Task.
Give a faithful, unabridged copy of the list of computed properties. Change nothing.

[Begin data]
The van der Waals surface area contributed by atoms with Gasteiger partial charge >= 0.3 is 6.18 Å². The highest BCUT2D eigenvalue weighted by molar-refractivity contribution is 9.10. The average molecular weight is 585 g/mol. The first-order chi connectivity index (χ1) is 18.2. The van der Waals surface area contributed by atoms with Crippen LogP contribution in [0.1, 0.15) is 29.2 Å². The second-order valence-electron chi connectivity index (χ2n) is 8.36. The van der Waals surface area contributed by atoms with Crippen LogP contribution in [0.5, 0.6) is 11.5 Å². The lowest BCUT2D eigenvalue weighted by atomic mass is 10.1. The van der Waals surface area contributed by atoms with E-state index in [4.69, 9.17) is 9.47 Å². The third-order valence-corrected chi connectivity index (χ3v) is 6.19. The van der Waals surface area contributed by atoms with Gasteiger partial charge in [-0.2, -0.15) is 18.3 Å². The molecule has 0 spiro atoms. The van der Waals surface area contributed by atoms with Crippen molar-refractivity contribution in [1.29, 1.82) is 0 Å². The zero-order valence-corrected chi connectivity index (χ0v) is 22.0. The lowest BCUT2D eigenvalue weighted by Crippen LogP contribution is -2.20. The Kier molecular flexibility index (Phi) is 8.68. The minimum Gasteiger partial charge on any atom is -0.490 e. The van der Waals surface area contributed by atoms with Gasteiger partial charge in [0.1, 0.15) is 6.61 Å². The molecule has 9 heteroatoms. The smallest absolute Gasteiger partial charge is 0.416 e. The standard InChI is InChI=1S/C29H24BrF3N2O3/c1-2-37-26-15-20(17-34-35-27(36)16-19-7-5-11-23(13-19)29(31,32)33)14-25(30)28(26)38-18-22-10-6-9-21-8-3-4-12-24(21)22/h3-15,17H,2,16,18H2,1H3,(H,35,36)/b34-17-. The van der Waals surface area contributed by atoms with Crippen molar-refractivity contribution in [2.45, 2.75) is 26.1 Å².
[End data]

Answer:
The van der Waals surface area contributed by atoms with Gasteiger partial charge >= 0.3 is 6.18 Å². The highest BCUT2D eigenvalue weighted by molar-refractivity contribution is 9.10. The average molecular weight is 585 g/mol. The first-order chi connectivity index (χ1) is 18.2. The van der Waals surface area contributed by atoms with Crippen LogP contribution in [0.1, 0.15) is 29.2 Å². The second-order valence-electron chi connectivity index (χ2n) is 8.36. The van der Waals surface area contributed by atoms with Crippen LogP contribution in [0.5, 0.6) is 11.5 Å². The lowest BCUT2D eigenvalue weighted by atomic mass is 10.1. The van der Waals surface area contributed by atoms with E-state index in [4.69, 9.17) is 9.47 Å². The third-order valence-corrected chi connectivity index (χ3v) is 6.19. The van der Waals surface area contributed by atoms with Gasteiger partial charge in [-0.2, -0.15) is 18.3 Å². The molecule has 0 spiro atoms. The van der Waals surface area contributed by atoms with Crippen molar-refractivity contribution in [1.29, 1.82) is 0 Å². The zero-order valence-corrected chi connectivity index (χ0v) is 22.0. The lowest BCUT2D eigenvalue weighted by Crippen LogP contribution is -2.20. The Kier molecular flexibility index (Phi) is 8.68. The minimum Gasteiger partial charge on any atom is -0.490 e. The van der Waals surface area contributed by atoms with Gasteiger partial charge in [0.1, 0.15) is 6.61 Å². The molecule has 9 heteroatoms. The smallest absolute Gasteiger partial charge is 0.416 e. The standard InChI is InChI=1S/C29H24BrF3N2O3/c1-2-37-26-15-20(17-34-35-27(36)16-19-7-5-11-23(13-19)29(31,32)33)14-25(30)28(26)38-18-22-10-6-9-21-8-3-4-12-24(21)22/h3-15,17H,2,16,18H2,1H3,(H,35,36)/b34-17-. The van der Waals surface area contributed by atoms with Crippen molar-refractivity contribution in [2.45, 2.75) is 26.1 Å².